Diffraction of Light Waves

Diffraction of Light Waves Video

Hi, and welcome to this video on the diffraction of light waves! In this video, we will compare and contrast diffraction and dispersion and take a look at how diffraction gratings work. Let’s get started!

Dispersion vs. Diffraction

Dispersion and diffraction are each descriptions of light interacting with matter in different ways, and both can be used to separate light of multiple wavelengths. Let’s take a look at each of them separately.

Dispersion occurs when light of different wavelengths, such as white light, hits a refracting surface, like a prism. When white light hits the refracting surface, the different colors of light separate because of their differing wavelengths. Shorter wavelengths (violet) get refracted more than the longer wavelengths (red). They refract again once they leave the prism due to the differences in refractive properties between air and the prism.

Refractive materials are described by their optical density, which is a measure of how much of the light gets absorbed by atoms in the material. The higher the optical density of a material, the slower light is able to pass through it. While light travels at about \(3 x 10^{8} m/s\) in a vacuum, it travels slower through any medium, depending on the optical density. The term used to measure the ratio of the speed of light in a vacuum, c, to the speed of light in a medium, v, is called the index of refraction: n=c/v, and it is also an indication of the optical density of a material.

The more optically dense a material is, the higher the index of refraction.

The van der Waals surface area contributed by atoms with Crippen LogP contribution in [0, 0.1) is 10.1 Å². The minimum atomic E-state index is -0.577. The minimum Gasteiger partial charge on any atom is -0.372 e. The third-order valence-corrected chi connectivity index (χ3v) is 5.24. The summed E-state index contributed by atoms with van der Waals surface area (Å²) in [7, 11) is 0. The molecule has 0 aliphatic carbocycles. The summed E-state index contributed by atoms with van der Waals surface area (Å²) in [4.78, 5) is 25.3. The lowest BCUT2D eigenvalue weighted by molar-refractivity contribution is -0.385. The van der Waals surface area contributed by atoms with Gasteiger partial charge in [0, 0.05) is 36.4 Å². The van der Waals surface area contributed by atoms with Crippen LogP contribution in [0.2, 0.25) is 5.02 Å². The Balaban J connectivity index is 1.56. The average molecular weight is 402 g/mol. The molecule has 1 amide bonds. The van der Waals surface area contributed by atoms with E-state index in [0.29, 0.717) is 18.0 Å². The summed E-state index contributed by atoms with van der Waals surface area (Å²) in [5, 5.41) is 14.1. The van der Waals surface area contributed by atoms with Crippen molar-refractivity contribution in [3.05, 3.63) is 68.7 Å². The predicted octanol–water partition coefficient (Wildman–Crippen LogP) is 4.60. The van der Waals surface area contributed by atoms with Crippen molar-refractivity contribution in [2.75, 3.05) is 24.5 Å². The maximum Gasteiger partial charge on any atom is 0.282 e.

The amount of light absorbed by the refractive material depends on the wavelength of the light. In other words, materials have a range of optical densities corresponding to different wavelengths.

So, the whole picture of dispersion is that the different wavelengths of light are absorbed differently by the atoms in the refractive medium, which results in slightly different indices of refraction and slightly different angles of refraction for each wavelength of light, thereby dispersing the light.

Diffraction, on the other hand, refers to the phenomenon of waves bending as they pass through an opening or around the edge of an object.

The amount that the wave bends depends on the size of the wavelength and the size of the opening, or aperture. If these two things are similar in size, then the light can be bent more. Since the wavelengths of visible light are very, very small, this phenomenon may not be very intuitive.

Let’s look at water waves. If you’ve ever been to the ocean, you can imagine the waves of water rolling in. But, what happens when there’s a wall placed in the water with a small opening? Let’s take a look.

Since the water waves are similar in size to the opening in the wall, the bending of the waves is visible here. It works the same way with light!

When we shine a beam of light through a tiny aperture onto a wall or screen, we see a diffraction pattern. This pattern appears as a series of bright spots.

This experiment is referred to as the single slit experiment. It creates a pattern with the brightest spot in the middle, which fades to a dark spot, then a light spot again that is slightly less bright on either side until the bright spot fades completely. The dark spots are known as minima.

The equation used to describe this pattern based on each individual dark spot is, sine of theta equals n times lambda over d.
\(sin\Theta =\frac{n\lambda}{d}\)